Polyhedron consisting of equilateral triangles. The number of faces (F) a convex deltahedron can have is limited to 4<F<20 - it is impossible to create a 3D shape with less triangles than the tetrahedron, and the maximum number of equilateral triangles you can join at a single vertex is five, resulting in a 20-sided icosahedron.
Also, any deltahedron is limited to an even number of faces since a deltahedron with E edges and F faces follows the equation E=(3/2)F. So F must be even, as E is an integer.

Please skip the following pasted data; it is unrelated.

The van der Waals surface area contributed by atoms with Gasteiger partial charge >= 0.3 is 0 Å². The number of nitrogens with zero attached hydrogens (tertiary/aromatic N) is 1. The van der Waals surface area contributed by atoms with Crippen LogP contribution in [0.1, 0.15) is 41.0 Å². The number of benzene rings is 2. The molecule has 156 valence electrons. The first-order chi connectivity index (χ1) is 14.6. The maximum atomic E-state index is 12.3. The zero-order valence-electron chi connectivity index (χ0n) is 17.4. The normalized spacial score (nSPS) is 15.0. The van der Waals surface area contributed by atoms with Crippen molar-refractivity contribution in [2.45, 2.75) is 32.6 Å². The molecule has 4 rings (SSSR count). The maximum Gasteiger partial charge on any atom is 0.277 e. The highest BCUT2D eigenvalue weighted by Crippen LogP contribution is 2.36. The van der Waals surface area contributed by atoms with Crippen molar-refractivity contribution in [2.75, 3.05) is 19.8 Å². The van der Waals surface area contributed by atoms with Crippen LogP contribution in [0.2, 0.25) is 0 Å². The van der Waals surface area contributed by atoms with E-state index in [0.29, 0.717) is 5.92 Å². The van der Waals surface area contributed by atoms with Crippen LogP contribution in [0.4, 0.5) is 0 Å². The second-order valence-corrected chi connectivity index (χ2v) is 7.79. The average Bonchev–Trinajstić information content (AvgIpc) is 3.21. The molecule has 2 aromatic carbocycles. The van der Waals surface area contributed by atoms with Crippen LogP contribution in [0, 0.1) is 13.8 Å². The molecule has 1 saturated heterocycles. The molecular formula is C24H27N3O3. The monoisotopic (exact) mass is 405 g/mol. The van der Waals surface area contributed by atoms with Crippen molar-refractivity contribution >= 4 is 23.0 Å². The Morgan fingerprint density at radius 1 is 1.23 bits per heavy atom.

To derive the equation, imagine a pile of loose triangles, before they are joined together. As each triangle has three sides, there are three times as many triangle-edges as triangles. When we join the triangles together, two triangle-edges become one polyhedron edge, giving E=(3/2)F.
No upper limit on the number of faces exist for non-convex polyhedra; any single triangle might be replaced with a 'dimple' or 'bump' consisting of three triangles (note the opportunity for Kochian recursion!), and every pentagon might be replaced with a dimple of five triangles.